It’s strange to consider the things that hold symbolic value in my life, sort of like totems that depict how I see myself at a certain stages. Take, for example, muffin tins. When my husband left me 12 years ago, my world fell apart. I thought that life, as it existed, was no more. In a sense I was right—life changed forever that August afternoon when he drove away in that creepy burgundy Buick LeSabre of his. (It was a stupid-looking, boring old-man car and it made him act just like the car looked. I wouldn’t have been surprised if he started wearing white patent-leather belts and polyester pants after buying that car. But I digress.)

When he left and I was no longer anyone’s wife I thought I would never cook again and so I purged much of my cooking equipment, most notably my muffin tins. I had sets of mini-tins and standard-size tins, jumbo tins, even fluted tins. I gave all the muffin tins to a young woman I knew who was about to get married. Actually I foisted them on her—I wouldn’t let her leave my house unless she agreed to take the entire collection of muffin tins. I don’t think she really wanted them. I think she was just humoring the crazy woman who was losing her mind because she was getting divorced. But at the time I was certain that I would never bake another muffin because I would no longer be a married woman. Had I subconsciously absorbed an image of women from Ladies Home Journal? Did I think I had to be Donna Reed to cook?

I rarely cooked in those early days when I was first separated. I would come home from work and have a beer and microwaved popcorn. If I was feeling particularly strong, I’d have a beer and angel hair pasta with butter and parmesan cheese. All comfort food, all the time.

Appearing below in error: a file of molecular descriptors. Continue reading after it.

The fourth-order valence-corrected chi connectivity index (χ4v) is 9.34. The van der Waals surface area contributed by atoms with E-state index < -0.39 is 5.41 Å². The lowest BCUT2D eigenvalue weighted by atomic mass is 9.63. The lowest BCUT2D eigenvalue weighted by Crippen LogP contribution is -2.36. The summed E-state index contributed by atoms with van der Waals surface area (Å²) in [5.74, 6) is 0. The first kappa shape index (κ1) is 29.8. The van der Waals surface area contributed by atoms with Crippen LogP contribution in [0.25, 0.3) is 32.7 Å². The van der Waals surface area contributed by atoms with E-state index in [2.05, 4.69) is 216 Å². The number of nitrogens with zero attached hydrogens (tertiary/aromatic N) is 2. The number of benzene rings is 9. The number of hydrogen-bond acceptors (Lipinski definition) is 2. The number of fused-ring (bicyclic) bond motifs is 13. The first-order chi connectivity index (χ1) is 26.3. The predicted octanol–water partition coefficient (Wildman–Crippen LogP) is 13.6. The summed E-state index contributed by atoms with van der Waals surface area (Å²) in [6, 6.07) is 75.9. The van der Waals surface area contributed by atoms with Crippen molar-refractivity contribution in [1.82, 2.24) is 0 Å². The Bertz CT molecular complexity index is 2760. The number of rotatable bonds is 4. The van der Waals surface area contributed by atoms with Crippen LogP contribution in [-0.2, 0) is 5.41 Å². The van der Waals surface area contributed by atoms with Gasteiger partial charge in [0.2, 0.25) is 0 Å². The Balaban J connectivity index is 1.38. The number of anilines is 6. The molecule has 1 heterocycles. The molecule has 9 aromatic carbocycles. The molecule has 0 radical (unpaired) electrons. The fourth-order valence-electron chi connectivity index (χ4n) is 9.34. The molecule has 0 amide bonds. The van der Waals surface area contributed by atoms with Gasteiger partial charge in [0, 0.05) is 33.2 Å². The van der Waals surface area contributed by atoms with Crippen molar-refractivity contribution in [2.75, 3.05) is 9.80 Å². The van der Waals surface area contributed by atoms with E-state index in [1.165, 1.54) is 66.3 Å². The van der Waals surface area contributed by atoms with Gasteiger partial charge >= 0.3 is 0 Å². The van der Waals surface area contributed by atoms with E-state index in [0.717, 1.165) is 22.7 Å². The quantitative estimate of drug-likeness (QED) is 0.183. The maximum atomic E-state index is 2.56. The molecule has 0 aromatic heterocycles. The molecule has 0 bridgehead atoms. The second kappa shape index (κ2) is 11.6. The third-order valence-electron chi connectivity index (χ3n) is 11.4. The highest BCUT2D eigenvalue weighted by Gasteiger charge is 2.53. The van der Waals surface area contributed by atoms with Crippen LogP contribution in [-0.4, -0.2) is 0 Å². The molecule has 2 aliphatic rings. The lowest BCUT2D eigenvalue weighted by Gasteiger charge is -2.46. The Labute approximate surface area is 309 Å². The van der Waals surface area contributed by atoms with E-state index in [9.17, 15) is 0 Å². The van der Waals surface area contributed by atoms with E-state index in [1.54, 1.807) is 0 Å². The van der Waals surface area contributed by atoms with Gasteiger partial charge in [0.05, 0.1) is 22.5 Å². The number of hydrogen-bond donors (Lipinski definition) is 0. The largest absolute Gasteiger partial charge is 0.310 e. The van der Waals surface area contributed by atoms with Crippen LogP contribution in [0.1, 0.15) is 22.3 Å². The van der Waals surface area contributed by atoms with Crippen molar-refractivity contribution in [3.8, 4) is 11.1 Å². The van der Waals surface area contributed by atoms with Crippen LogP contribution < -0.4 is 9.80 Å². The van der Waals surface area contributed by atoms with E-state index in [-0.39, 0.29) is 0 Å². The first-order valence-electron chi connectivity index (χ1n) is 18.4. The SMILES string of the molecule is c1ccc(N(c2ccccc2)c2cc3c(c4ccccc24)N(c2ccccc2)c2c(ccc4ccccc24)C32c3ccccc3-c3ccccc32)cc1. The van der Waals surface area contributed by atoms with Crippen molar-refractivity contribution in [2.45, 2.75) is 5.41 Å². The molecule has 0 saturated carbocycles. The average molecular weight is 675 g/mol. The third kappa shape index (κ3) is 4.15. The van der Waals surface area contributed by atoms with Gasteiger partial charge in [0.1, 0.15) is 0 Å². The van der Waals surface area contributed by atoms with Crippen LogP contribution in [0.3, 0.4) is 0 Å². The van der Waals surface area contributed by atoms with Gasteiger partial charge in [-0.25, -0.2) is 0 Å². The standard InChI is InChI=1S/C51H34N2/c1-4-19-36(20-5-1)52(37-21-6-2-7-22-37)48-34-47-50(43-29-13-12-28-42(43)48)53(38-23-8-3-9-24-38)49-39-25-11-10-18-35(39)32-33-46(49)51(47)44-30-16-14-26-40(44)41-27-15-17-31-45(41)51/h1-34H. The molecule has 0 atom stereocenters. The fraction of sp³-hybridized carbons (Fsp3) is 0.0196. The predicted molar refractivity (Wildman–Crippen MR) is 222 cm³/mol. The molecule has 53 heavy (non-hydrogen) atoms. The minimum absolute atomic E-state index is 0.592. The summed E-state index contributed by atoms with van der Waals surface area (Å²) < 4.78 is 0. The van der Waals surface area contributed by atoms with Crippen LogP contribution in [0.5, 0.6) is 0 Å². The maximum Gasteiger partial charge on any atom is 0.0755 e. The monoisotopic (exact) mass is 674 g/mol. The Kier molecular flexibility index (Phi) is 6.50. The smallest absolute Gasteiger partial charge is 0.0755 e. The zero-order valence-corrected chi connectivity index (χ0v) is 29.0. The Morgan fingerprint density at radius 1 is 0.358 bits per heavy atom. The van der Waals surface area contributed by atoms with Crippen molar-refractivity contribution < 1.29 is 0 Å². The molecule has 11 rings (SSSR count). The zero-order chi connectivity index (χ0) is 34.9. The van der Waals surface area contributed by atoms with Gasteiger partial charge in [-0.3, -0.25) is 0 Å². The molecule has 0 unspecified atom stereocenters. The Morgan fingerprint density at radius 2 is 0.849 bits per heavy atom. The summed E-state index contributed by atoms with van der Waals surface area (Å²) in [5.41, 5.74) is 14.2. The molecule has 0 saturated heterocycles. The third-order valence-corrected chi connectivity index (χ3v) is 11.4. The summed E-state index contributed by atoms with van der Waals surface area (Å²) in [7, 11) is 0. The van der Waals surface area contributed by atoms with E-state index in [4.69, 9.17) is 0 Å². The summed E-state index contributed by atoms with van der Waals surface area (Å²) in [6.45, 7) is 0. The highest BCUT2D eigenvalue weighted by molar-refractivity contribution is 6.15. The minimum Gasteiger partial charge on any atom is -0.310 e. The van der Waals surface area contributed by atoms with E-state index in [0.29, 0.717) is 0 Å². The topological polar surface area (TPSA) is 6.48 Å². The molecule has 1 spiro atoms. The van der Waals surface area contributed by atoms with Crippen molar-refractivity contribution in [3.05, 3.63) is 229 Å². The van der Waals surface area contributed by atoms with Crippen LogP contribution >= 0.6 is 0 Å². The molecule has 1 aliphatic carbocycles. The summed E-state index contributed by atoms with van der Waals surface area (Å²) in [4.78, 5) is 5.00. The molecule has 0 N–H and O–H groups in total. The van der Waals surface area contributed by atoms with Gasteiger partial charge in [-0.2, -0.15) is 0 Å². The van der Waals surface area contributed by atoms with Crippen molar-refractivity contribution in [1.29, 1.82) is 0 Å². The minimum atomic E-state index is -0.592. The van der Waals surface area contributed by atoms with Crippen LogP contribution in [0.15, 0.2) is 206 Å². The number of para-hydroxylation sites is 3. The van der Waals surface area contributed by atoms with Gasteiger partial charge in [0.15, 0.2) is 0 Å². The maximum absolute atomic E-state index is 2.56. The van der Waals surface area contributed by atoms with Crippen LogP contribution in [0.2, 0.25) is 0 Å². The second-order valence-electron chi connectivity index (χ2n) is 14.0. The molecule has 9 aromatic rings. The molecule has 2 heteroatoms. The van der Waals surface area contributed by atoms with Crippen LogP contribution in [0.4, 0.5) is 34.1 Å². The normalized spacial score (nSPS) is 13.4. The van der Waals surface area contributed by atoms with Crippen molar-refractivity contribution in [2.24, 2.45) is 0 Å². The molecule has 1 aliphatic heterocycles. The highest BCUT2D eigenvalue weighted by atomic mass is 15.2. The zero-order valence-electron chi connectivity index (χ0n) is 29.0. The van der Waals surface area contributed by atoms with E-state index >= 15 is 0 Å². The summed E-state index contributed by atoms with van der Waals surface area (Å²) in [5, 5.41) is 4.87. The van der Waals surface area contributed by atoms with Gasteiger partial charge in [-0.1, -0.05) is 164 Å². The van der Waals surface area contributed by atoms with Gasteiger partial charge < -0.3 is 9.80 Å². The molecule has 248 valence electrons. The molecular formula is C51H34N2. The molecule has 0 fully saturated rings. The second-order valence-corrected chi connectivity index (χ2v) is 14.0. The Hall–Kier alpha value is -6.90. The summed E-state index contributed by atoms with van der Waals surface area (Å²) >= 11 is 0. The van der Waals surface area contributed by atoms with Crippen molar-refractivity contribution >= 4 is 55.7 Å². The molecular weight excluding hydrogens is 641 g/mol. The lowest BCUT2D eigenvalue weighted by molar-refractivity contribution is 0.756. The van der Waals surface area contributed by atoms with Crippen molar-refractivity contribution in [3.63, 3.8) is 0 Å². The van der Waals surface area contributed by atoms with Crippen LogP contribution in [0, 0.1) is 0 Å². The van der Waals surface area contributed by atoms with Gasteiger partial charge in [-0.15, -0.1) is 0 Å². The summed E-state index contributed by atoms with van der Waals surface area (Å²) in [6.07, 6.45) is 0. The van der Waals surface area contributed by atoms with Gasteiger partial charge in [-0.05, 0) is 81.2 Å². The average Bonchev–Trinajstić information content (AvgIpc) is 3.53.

But now, 12 years later, I’m back into the kitchen with a vengeance and reclaiming cooking has been a symbol of my reclaiming my life. And now I love it more than ever. I don’t have to cook for anyone else. I can cook what I want to cook, when I want to cook, and for whom I want to cook. I’ve reclaimed my life and my cooking on my terms. And I bought new muffin tins.

Here's one of my favorite muffin recipes:

Lemon Breakfast Muffins

½ cup butter
½ cup sugar
2 large eggs (separate yolks)
1 cup flour
1 teaspoon baking powder
1/8 teaspoon salt
¼ cup fresh lemon juice (approximately 2 lemons)
1 ½ teaspoon lemon rind

Cream butter and sugar until light and fluffy. Add egg yolks and beat well. Sift together flour, baking powder, and salt and add to butter mixture alternately with lemon juice and rind. Blend thoroughly. Beat egg whites until stiff but not dry and fold into batter.

Fill buttered muffin tins 2/3 full.

Bake at 350 degrees for 12 to 15 minutes until lightly brown.

Makes 12 to 18 muffins.

Friday, January 8, 2010

Erma Boggs

Restless I am. Troubled by something I cannot identify. It’s as if there is a vapor in the room, an aura, some noxious fumes that I cannot smell, cannot see. I need to write something to figure out what it is. And having no inspiration, not even knowing what to write, I pull out the freewriting exercise—close my eyes, pull a book from the shelf, open to any page, the first sentence I find . . .

Jeannette Walls—The Glass Castle, p. 180

“As we walked home, Mom asked us kids if we had anything nice to say about Erma now that she had passed.”